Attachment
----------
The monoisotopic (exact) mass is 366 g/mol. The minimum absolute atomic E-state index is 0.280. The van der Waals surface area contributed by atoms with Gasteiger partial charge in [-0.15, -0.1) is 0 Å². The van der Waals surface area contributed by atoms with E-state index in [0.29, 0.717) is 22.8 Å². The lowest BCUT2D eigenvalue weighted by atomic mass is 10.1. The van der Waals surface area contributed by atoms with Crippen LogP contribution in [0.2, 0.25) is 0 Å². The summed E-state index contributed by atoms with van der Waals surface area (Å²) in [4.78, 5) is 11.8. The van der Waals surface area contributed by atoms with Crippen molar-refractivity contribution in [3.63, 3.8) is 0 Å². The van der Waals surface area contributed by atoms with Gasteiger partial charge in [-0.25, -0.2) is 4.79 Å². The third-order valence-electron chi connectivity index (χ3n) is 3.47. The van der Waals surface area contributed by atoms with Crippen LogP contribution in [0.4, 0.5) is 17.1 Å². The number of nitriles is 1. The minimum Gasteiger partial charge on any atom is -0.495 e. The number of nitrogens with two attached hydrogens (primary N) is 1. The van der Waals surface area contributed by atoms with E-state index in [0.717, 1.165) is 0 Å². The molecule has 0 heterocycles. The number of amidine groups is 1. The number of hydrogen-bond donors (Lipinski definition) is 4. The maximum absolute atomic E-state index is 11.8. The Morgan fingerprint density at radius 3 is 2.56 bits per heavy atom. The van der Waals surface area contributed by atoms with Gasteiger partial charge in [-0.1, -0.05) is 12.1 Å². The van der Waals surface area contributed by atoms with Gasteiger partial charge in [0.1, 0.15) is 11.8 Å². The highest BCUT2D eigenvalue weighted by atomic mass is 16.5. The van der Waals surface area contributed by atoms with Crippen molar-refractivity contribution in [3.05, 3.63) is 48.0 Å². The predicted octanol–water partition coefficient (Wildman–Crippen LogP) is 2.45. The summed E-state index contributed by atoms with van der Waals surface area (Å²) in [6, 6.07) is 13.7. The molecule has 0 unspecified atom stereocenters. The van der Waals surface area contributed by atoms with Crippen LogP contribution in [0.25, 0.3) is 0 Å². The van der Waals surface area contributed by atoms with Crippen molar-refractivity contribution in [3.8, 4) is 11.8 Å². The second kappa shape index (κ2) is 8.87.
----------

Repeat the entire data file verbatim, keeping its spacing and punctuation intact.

The monoisotopic (exact) mass is 366 g/mol. The minimum absolute atomic E-state index is 0.280. The van der Waals surface area contributed by atoms with Gasteiger partial charge in [-0.15, -0.1) is 0 Å². The van der Waals surface area contributed by atoms with E-state index in [0.29, 0.717) is 22.8 Å². The lowest BCUT2D eigenvalue weighted by atomic mass is 10.1. The van der Waals surface area contributed by atoms with Crippen LogP contribution in [0.2, 0.25) is 0 Å². The summed E-state index contributed by atoms with van der Waals surface area (Å²) in [4.78, 5) is 11.8. The van der Waals surface area contributed by atoms with Crippen molar-refractivity contribution in [3.63, 3.8) is 0 Å². The van der Waals surface area contributed by atoms with Gasteiger partial charge in [-0.25, -0.2) is 4.79 Å². The third-order valence-electron chi connectivity index (χ3n) is 3.47. The van der Waals surface area contributed by atoms with Crippen LogP contribution in [0.4, 0.5) is 17.1 Å². The number of nitriles is 1. The minimum Gasteiger partial charge on any atom is -0.495 e. The number of nitrogens with two attached hydrogens (primary N) is 1. The van der Waals surface area contributed by atoms with E-state index in [0.717, 1.165) is 0 Å². The molecule has 0 heterocycles. The number of amidine groups is 1. The number of hydrogen-bond donors (Lipinski definition) is 4. The maximum absolute atomic E-state index is 11.8. The Morgan fingerprint density at radius 3 is 2.56 bits per heavy atom. The van der Waals surface area contributed by atoms with Gasteiger partial charge in [-0.1, -0.05) is 12.1 Å². The van der Waals surface area contributed by atoms with Gasteiger partial charge in [0.1, 0.15) is 11.8 Å². The highest BCUT2D eigenvalue weighted by atomic mass is 16.5. The van der Waals surface area contributed by atoms with Crippen molar-refractivity contribution in [3.05, 3.63) is 48.0 Å². The predicted octanol–water partition coefficient (Wildman–Crippen LogP) is 2.45. The summed E-state index contributed by atoms with van der Waals surface area (Å²) in [6, 6.07) is 13.7. The molecule has 0 unspecified atom stereocenters. The van der Waals surface area contributed by atoms with Crippen LogP contribution in [0.25, 0.3) is 0 Å². The van der Waals surface area contributed by atoms with Crippen molar-refractivity contribution in [3.8, 4) is 11.8 Å². The second kappa shape index (κ2) is 8.87.